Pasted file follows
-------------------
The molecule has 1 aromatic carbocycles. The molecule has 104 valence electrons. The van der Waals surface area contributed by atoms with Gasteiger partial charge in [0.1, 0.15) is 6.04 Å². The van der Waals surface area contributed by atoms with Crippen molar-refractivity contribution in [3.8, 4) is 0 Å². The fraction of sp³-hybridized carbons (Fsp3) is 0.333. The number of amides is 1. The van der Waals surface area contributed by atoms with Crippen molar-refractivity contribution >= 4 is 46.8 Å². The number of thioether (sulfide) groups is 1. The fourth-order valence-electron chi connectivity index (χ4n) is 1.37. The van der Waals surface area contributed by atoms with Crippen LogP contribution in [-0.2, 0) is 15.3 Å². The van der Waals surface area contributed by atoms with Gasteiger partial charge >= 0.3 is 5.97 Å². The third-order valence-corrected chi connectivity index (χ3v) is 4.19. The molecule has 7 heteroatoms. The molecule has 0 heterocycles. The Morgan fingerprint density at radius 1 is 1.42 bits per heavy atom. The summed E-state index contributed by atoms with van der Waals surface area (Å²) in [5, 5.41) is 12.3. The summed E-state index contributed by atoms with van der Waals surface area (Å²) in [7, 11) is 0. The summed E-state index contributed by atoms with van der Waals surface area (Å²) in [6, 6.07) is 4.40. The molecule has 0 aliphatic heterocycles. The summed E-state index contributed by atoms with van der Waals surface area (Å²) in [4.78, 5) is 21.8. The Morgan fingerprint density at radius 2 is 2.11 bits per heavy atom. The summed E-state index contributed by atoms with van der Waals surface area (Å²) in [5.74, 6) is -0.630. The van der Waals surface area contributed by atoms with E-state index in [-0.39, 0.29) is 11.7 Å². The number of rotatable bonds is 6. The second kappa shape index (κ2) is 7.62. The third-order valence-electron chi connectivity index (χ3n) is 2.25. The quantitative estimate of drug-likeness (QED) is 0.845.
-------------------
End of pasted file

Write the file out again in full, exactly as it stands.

The molecule has 1 aromatic carbocycles. The molecule has 104 valence electrons. The van der Waals surface area contributed by atoms with Gasteiger partial charge in [0.1, 0.15) is 6.04 Å². The van der Waals surface area contributed by atoms with Crippen molar-refractivity contribution in [3.8, 4) is 0 Å². The fraction of sp³-hybridized carbons (Fsp3) is 0.333. The number of amides is 1. The van der Waals surface area contributed by atoms with Crippen molar-refractivity contribution >= 4 is 46.8 Å². The number of thioether (sulfide) groups is 1. The fourth-order valence-electron chi connectivity index (χ4n) is 1.37. The van der Waals surface area contributed by atoms with Crippen LogP contribution in [-0.2, 0) is 15.3 Å². The van der Waals surface area contributed by atoms with Gasteiger partial charge >= 0.3 is 5.97 Å². The third-order valence-corrected chi connectivity index (χ3v) is 4.19. The molecule has 7 heteroatoms. The molecule has 0 heterocycles. The Morgan fingerprint density at radius 1 is 1.42 bits per heavy atom. The summed E-state index contributed by atoms with van der Waals surface area (Å²) in [5, 5.41) is 12.3. The summed E-state index contributed by atoms with van der Waals surface area (Å²) in [7, 11) is 0. The summed E-state index contributed by atoms with van der Waals surface area (Å²) in [6, 6.07) is 4.40. The molecule has 0 aliphatic heterocycles. The summed E-state index contributed by atoms with van der Waals surface area (Å²) in [4.78, 5) is 21.8. The Morgan fingerprint density at radius 2 is 2.11 bits per heavy atom. The summed E-state index contributed by atoms with van der Waals surface area (Å²) in [5.74, 6) is -0.630. The van der Waals surface area contributed by atoms with E-state index in [-0.39, 0.29) is 11.7 Å². The number of rotatable bonds is 6. The second kappa shape index (κ2) is 7.62. The third-order valence-electron chi connectivity index (χ3n) is 2.25. The quantitative estimate of drug-likeness (QED) is 0.845.